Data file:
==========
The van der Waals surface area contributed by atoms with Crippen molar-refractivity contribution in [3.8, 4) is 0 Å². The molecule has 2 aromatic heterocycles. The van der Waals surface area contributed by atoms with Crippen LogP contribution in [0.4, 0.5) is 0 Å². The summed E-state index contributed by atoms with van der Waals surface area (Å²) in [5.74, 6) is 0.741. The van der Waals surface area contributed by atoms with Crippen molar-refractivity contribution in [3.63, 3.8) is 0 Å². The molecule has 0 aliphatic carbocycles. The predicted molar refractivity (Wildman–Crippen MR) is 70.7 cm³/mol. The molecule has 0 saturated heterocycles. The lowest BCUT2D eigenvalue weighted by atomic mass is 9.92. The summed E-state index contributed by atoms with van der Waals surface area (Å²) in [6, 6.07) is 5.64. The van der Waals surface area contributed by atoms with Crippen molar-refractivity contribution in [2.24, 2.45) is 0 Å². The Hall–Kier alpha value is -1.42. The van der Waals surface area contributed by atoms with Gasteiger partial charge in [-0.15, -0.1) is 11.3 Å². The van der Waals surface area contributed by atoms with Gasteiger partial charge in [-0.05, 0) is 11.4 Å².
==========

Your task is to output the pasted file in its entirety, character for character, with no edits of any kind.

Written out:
The van der Waals surface area contributed by atoms with Crippen molar-refractivity contribution in [3.8, 4) is 0 Å². The molecule has 2 aromatic heterocycles. The van der Waals surface area contributed by atoms with Crippen LogP contribution in [0.4, 0.5) is 0 Å². The summed E-state index contributed by atoms with van der Waals surface area (Å²) in [5.74, 6) is 0.741. The van der Waals surface area contributed by atoms with Crippen molar-refractivity contribution in [3.63, 3.8) is 0 Å². The molecule has 0 aliphatic carbocycles. The predicted molar refractivity (Wildman–Crippen MR) is 70.7 cm³/mol. The molecule has 0 saturated heterocycles. The lowest BCUT2D eigenvalue weighted by atomic mass is 9.92. The summed E-state index contributed by atoms with van der Waals surface area (Å²) in [6, 6.07) is 5.64. The van der Waals surface area contributed by atoms with Crippen molar-refractivity contribution in [2.24, 2.45) is 0 Å². The Hall–Kier alpha value is -1.42. The van der Waals surface area contributed by atoms with Gasteiger partial charge in [-0.15, -0.1) is 11.3 Å². The van der Waals surface area contributed by atoms with Gasteiger partial charge in [-0.05, 0) is 11.4 Å².